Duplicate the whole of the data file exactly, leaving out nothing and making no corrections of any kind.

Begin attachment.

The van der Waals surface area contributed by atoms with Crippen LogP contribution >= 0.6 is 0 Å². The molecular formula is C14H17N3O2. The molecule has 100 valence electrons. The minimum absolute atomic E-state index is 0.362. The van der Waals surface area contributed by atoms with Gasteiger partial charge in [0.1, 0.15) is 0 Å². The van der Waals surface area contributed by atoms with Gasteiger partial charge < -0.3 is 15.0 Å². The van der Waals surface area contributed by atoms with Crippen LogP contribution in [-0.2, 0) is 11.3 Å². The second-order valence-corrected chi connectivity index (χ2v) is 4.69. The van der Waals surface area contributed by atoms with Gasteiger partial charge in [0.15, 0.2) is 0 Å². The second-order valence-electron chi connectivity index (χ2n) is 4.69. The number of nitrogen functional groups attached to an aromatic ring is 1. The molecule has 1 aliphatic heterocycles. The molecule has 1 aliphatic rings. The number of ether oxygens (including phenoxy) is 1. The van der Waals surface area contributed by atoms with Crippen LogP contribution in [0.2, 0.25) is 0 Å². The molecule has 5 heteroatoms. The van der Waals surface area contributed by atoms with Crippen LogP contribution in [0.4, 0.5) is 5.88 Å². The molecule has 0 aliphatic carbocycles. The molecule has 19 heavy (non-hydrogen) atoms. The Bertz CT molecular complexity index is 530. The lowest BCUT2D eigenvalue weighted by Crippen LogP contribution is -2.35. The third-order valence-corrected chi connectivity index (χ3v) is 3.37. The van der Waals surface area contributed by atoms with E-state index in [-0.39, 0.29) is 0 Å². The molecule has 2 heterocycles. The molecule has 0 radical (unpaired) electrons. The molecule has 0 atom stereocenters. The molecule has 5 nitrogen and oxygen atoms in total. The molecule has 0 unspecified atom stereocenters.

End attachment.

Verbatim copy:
The van der Waals surface area contributed by atoms with Crippen LogP contribution >= 0.6 is 0 Å². The molecular formula is C14H17N3O2. The molecule has 100 valence electrons. The minimum absolute atomic E-state index is 0.362. The van der Waals surface area contributed by atoms with Gasteiger partial charge in [0.1, 0.15) is 0 Å². The van der Waals surface area contributed by atoms with Gasteiger partial charge < -0.3 is 15.0 Å². The van der Waals surface area contributed by atoms with Crippen LogP contribution in [-0.2, 0) is 11.3 Å². The second-order valence-corrected chi connectivity index (χ2v) is 4.69. The van der Waals surface area contributed by atoms with Gasteiger partial charge in [0.15, 0.2) is 0 Å². The second-order valence-electron chi connectivity index (χ2n) is 4.69. The number of nitrogen functional groups attached to an aromatic ring is 1. The molecule has 1 aliphatic heterocycles. The molecule has 1 aliphatic rings. The number of ether oxygens (including phenoxy) is 1. The van der Waals surface area contributed by atoms with Crippen LogP contribution in [0.2, 0.25) is 0 Å². The molecule has 5 heteroatoms. The van der Waals surface area contributed by atoms with Crippen LogP contribution in [0.4, 0.5) is 5.88 Å². The molecule has 0 aliphatic carbocycles. The molecule has 19 heavy (non-hydrogen) atoms. The Bertz CT molecular complexity index is 530. The lowest BCUT2D eigenvalue weighted by Crippen LogP contribution is -2.35. The third-order valence-corrected chi connectivity index (χ3v) is 3.37. The van der Waals surface area contributed by atoms with E-state index in [-0.39, 0.29) is 0 Å². The molecule has 2 heterocycles. The molecule has 0 radical (unpaired) electrons. The molecule has 0 atom stereocenters. The molecule has 5 nitrogen and oxygen atoms in total. The molecule has 0 unspecified atom stereocenters.